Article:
Inedible oil: time to face the realities of food insecurity in the GCC
Global stock markets rose by 1.5 per cent since the beginning of the year and by 0.8 per cent in the last month in spite of the annexation of Crimea by Russia and the increasing likelihood of some sort of military conflict in the region. Furthermore, even though Russia is the second-largest exporter of oil in the world, Brent oil prices decreased by 4.6 per cent in the first three months of the year, most of it in the last month. However, the deterioration of the political situation in Ukraine did have some impact in international markets in the form of rising prices of agricultural commodities. Ukraine is the origin of 16 per cent of global exports of corn, the third-largest exporter in the world, and nine per cent of global exports of wheat, making it the sixth-largest exporter. Fearing a disruption in Ukraine’s exports, corn prices rose 20 per cent year-to-date, while wheat prices increased by 13.5 per cent.
These developments are relevant to Gulf countries because the region is among the most vulnerable in the world in terms of food dependency. Due to its harsh climate conditions, the region has historically imported almost the totality of the food needed by its population. According to a World Bank report on food prices in the Arab world, GCC countries import on average 90 per cent of their food consumption. Qatar leads the dependency ranking, with 97 per cent of its food being imported, while Bahrain imports 92 per cent, Kuwait 91 per cent, and the UAE and Oman 89 per cent. Saudi Arabia is the most self-sufficient country as it produces 20 per cent of its consumption domestically. However, in the coming years, the level of self-sufficiency will probably go down, not up. A report about food security in the GCC published in 2013 by Chatham House found that the cost of wheat production subsidies in Saudi Arabia had exceeded $5 billion per year in the period between 1984 and 2000. Poor soil endowments, water scarcity and adverse weather resulted in production costs four times higher than international prices. At some point, in 1992, Saudi Arabia had become the sixth-largest wheat exporter in the world. But the rapidity with which farmers were depleting water resources forced Saudi authorities to abandon the policy of increasing domestic production. As a result of the decrease in government support, production started to decrease in 2008 and is expected to stop completely by 2016. Saudi Arabia is not the only example in the region. Several countries pursued similar programmes in parallel to their industrialisation and diversification plans, in an effort to reduce the vulnerability of their economies to changes in the food and oil prices. The UAE has been very active in this field since the 1970s and Qatar is still hoping to reduce its dependency to 70 per cent by 2023 by using new green technology to desalinate water and grow plants without soil. The reality is that these plans are unlikely to reduce the necessity of constant and massive imports of food. But, in spite of recent technological developments, water remains a scarce resource. Agriculture absorbs close to 90 per cent of total water use in the region. Developing a sustainable agricultural sector is expensive and inefficient and, following Saudi Arabia’s example, the GCC countries will have to look for alternatives to increase food security.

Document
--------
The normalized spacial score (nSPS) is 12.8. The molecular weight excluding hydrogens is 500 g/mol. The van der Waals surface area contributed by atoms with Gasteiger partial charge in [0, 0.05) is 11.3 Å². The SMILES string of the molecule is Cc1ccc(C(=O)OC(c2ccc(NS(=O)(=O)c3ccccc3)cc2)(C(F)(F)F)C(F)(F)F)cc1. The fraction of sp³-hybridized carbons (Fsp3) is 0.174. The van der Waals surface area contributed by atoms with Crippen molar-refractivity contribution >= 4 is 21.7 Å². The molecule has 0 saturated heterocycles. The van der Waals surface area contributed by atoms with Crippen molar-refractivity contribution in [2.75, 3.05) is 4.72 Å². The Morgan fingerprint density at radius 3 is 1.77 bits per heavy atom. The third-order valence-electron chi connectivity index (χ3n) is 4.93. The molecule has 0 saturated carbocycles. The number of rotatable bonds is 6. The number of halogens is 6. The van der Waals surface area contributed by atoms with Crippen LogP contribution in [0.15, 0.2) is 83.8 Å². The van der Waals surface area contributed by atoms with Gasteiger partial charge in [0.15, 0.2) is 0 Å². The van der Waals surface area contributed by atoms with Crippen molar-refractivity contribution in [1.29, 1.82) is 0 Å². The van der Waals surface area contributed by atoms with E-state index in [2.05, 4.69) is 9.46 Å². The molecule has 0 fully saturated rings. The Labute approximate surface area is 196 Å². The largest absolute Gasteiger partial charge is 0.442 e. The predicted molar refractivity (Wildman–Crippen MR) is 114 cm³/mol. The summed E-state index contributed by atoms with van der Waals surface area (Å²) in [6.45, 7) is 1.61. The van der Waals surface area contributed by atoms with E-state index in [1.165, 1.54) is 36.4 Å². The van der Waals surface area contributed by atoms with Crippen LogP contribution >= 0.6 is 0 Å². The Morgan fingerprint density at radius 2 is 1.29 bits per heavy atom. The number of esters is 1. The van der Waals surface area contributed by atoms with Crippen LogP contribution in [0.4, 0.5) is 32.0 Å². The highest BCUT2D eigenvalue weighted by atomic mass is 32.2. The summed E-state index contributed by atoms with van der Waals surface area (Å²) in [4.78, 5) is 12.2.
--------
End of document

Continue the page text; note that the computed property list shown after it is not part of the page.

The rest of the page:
The most obvious alternatives are the accumulation of food stocks and the acquisition of agricultural resources outside the region. The latter saw a massive increase in interest from GCC countries following the 2008 food crisis. Africa, and more specifically Sudan, has traditionally been the focus of interest for Gulf’s institutional and private investors. According to the non-profit organisation Grain, GCC investors bought more than two million hectares in Sudan between 2006 and 2012, approximately three times the area bought in the second country of the ranking, Australia. In spite of being a key provider of food, Asia has received little attention from the Gulf to date. China and India are the source of 22 per cent of coarse grains, 30 per cent of wheat and 46 per cent of rice imports in the GCC, according to the FAO. Yet neither India nor China appear among the top 15 countries where the GCC is investing in agricultural resources.
Unlike the rest of the countries in the Middle East and North Africa, GCC countries are enjoying a fiscal surplus equivalent to 10 per cent of GDP on average. Given the comfortable fiscal situation of the Gulf countries and the complicated local conditions, it is reasonable to expect further purchases of agricultural businesses across the world. Gulf investors have usually chosen investing in American and European assets, but the 2008 crisis made evident that geographic and sector diversification should be a priority in the region. The recent price increases in food commodities have put the regional structural dependency on the spotlight again and it will revive institutional interest in these investments.
The writer is a senior economist at Asiya Investments, an investment firm specialising in emerging Asia investments.
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